Is it worth investing in bank fixed deposits?

Is it worth investing in bank fixed deposits?

by 5paisa Research Team Last Updated: Dec 07, 2021, 02:39 PM IST

Some of the top banks are offering interest rates (for senior citizens) up to 6.5%. Should you invest in them? Let’s find out.

Bank fixed deposits (FD) and public provident fund (PPF) are the two avenues that a person thinks of when he starts earning. In India, these two are the most used options for saving. Having said that, mutual funds too have now gained traction. For equity exposure, retail investors are preferring mutual funds as it also offers to invest in instalments known as Systematic Investment Plan (SIP).

At present, banks have increased their deposit rates that were at historical lows. Currently, the top 10 banks are now offering up to 6.5 % per annum (select banks) to senior citizens having deposits below Rs 2 crore. For non-senior citizens, they are offering up to 5.75%.

Historical Deposit Rates 

Year 

Savings Rate 

1-Year 

3-Year 

5-Year 

Above 5 Years 

2004-05 

3.50 

5.25 

5.75 

6.25 

6.25 

2005-06 

3.50 

6.00 

6.75 

7.00 

7.00 

2006-07 

3.50 

6.75 

8.50 

9.50 

8.50 

2007-08 

3.50 

8.00 

8.75 

8.75 

9.00 

2008-09 

3.50 

8.00 

8.75 

8.50 

8.50 

2009-10 

3.50 

6.00 

7.00 

7.50 

7.75 

2010-11 

3.50 

8.25 

9.00 

8.75 

8.75 

2011-12 

4.00 

9.00 

9.25 

9.25 

9.25 

2012-13 

4.00 

8.75 

9.00 

9.00 

9.00 

2013-14 

4.00 

8.75 

9.25 

9.10 

9.10 

2014-15 

4.00 

8.50 

8.75 

8.75 

8.50 

2015-16 

4.00 

7.25 

7.50 

7.50 

7.30 

2016-17 

4.00 

6.75 

7.00 

6.90 

6.75 

2017-18 

4.00 

6.40 

6.75 

6.70 

6.75 

2018-19 

4.00 

6.25 

7.25 

7.25 

7.25 

2019-20 

3.50 

5.00 

6.20 

6.40 

6.40 

2020-21 

3.00 

4.90 

5.30 

5.35 

5.50 

2021-22* 

3.00 

4.90 

5.15 

5.35 

5.50 

* Up to September 3, 2021 
Source: RBI 

The above table shows the trend of deposit rates. You might have witnessed that 10 years ago, that is in the year 2011-12, the deposit rates offered was 9 to 9.25%. These rates were quite attractive then and was easily able to beat the inflation.

Say for instance, if you had invested Rs 100 in the year 2011 at the rate of 9%, then you could have accumulated Rs 153.86, whereas due to inflation, at the end of the fifth year, Rs 100 would be worth 142.12.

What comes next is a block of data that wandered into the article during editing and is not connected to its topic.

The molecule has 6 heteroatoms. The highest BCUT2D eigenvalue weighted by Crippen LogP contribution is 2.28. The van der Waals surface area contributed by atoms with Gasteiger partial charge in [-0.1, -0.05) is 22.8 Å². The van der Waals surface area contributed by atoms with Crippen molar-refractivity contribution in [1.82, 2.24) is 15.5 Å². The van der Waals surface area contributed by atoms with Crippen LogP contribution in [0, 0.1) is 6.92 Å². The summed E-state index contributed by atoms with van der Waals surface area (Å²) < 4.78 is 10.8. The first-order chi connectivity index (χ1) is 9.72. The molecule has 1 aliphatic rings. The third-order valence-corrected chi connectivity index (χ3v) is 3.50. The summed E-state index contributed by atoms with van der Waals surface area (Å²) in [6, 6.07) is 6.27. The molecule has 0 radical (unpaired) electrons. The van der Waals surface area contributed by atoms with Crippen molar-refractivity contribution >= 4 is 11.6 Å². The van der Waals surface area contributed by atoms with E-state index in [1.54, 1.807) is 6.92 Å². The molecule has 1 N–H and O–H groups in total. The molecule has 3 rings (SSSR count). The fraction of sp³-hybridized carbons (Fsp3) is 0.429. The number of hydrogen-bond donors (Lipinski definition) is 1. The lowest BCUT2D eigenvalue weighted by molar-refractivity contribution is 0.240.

This means that the thing that you were able to buy at Rs 100 five years earlier, now for the same thing you need to shed Rs 142.12. With this the effective inflation works out to be 7.28%. Therefore, the real rate of return works out to be 1.72%.

Name of Bank 

For General Citizens (p.a.) 

For Senior Citizens (p.a) 

State Bank of India FD 

2.90% to 5.40% 

3.40% to 6.20% 

ICICI Bank FD 

2.50% to 5.50% 

3.00% to 6.30% 

HDFC Bank FD 

2.50% to 5.50% 

3.00% to 6.25% 

Punjab National Bank FD 

2.90% to 5.25% 

3.50% to 5.75% 

Canara Bank FD 

2.90% to 5.25% 

2.90% to 5.75% 

Axis Bank FD 

2.50% to 5.75% 

2.50% to 6.50% 

Bank of Baroda FD 

2.80% to 5.25% 

3.30% to 6.25% 

IDFC Bank FD 

2.50% to 5.25% 

3.00% to 5.75% 

Bank of India FD 

2.85% to 5.05% 

3.35% to 5.55% 

Punjab and Sind Bank FD 

3.00% to 5.30% 

3.50% to 5.80% 

Source: Bankbazaar.com 

The above table shows the present deposit rates offered by the top 10 banks for deposits below Rs 2 crore. So, let us assume that for the next five years, the inflation would be the past 10 years median inflation (5.79%) and you invest in the bank FD with the highest rate on offer that is 6.5% for senior citizens and 5.75% for general citizens.

In this case, the real rate of return works out to be 0.72% for senior citizens and negative 0.03% for general citizens. This means the present offered rates are just helping you to cope with the inflation but doesn’t seem to create any wealth for you.

Therefore, it makes sense to invest in bank FDs only from a saving perspective and not from a wealth creation angle. For wealth creation, mutual funds are the better option. So, thinking from the financial planning end, you can consider bank FDs for your emergency planning and mutual funds for your other financial goals.

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